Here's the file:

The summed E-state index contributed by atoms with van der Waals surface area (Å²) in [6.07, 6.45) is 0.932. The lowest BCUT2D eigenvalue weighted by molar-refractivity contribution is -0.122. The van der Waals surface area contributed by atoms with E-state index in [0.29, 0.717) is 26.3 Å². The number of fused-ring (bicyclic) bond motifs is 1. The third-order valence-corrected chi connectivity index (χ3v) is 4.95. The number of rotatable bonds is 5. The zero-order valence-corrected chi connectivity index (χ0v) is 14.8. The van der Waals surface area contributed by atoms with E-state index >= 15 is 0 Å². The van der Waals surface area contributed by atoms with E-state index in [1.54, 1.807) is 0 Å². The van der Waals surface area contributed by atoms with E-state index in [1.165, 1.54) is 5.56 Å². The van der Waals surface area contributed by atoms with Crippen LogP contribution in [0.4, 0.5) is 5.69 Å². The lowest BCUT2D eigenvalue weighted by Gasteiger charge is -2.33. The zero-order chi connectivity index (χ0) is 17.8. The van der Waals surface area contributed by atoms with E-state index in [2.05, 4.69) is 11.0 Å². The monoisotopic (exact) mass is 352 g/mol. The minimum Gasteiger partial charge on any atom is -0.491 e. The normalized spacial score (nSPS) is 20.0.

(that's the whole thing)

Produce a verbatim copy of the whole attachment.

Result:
The summed E-state index contributed by atoms with van der Waals surface area (Å²) in [6.07, 6.45) is 0.932. The lowest BCUT2D eigenvalue weighted by molar-refractivity contribution is -0.122. The van der Waals surface area contributed by atoms with E-state index in [0.29, 0.717) is 26.3 Å². The number of fused-ring (bicyclic) bond motifs is 1. The third-order valence-corrected chi connectivity index (χ3v) is 4.95. The number of rotatable bonds is 5. The zero-order valence-corrected chi connectivity index (χ0v) is 14.8. The van der Waals surface area contributed by atoms with E-state index >= 15 is 0 Å². The van der Waals surface area contributed by atoms with E-state index in [1.54, 1.807) is 0 Å². The van der Waals surface area contributed by atoms with E-state index in [1.165, 1.54) is 5.56 Å². The van der Waals surface area contributed by atoms with Crippen LogP contribution in [0.4, 0.5) is 5.69 Å². The lowest BCUT2D eigenvalue weighted by Gasteiger charge is -2.33. The zero-order chi connectivity index (χ0) is 17.8. The van der Waals surface area contributed by atoms with E-state index in [2.05, 4.69) is 11.0 Å². The monoisotopic (exact) mass is 352 g/mol. The minimum Gasteiger partial charge on any atom is -0.491 e. The normalized spacial score (nSPS) is 20.0.